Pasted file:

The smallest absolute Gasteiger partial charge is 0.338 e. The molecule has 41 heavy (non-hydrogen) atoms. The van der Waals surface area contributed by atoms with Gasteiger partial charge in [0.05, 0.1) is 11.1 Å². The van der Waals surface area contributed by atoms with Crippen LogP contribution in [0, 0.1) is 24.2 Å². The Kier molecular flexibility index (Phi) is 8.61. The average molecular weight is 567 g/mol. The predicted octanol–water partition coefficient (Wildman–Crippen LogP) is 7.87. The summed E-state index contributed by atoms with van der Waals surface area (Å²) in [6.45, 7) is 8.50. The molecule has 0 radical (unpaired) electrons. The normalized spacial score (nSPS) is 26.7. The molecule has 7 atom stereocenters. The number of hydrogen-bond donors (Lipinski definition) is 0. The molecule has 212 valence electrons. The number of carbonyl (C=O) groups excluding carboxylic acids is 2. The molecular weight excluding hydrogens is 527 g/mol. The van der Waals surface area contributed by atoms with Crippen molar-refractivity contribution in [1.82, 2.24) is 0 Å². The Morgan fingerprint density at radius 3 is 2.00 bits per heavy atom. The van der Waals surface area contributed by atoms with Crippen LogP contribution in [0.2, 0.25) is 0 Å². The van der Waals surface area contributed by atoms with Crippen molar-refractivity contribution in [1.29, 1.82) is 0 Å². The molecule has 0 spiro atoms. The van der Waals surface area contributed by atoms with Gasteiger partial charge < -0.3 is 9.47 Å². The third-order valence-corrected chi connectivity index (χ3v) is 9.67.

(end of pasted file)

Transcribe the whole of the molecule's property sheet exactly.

The smallest absolute Gasteiger partial charge is 0.338 e. The molecule has 41 heavy (non-hydrogen) atoms. The van der Waals surface area contributed by atoms with Gasteiger partial charge in [0.05, 0.1) is 11.1 Å². The van der Waals surface area contributed by atoms with Crippen LogP contribution in [0, 0.1) is 24.2 Å². The Kier molecular flexibility index (Phi) is 8.61. The average molecular weight is 567 g/mol. The predicted octanol–water partition coefficient (Wildman–Crippen LogP) is 7.87. The summed E-state index contributed by atoms with van der Waals surface area (Å²) in [6.45, 7) is 8.50. The molecule has 0 radical (unpaired) electrons. The normalized spacial score (nSPS) is 26.7. The molecule has 7 atom stereocenters. The number of hydrogen-bond donors (Lipinski definition) is 0. The molecule has 212 valence electrons. The number of carbonyl (C=O) groups excluding carboxylic acids is 2. The molecular weight excluding hydrogens is 527 g/mol. The van der Waals surface area contributed by atoms with Crippen molar-refractivity contribution in [1.82, 2.24) is 0 Å². The Morgan fingerprint density at radius 3 is 2.00 bits per heavy atom. The van der Waals surface area contributed by atoms with Crippen LogP contribution in [0.2, 0.25) is 0 Å². The van der Waals surface area contributed by atoms with Crippen molar-refractivity contribution in [1.29, 1.82) is 0 Å². The molecule has 0 spiro atoms. The van der Waals surface area contributed by atoms with Gasteiger partial charge < -0.3 is 9.47 Å². The third-order valence-corrected chi connectivity index (χ3v) is 9.67.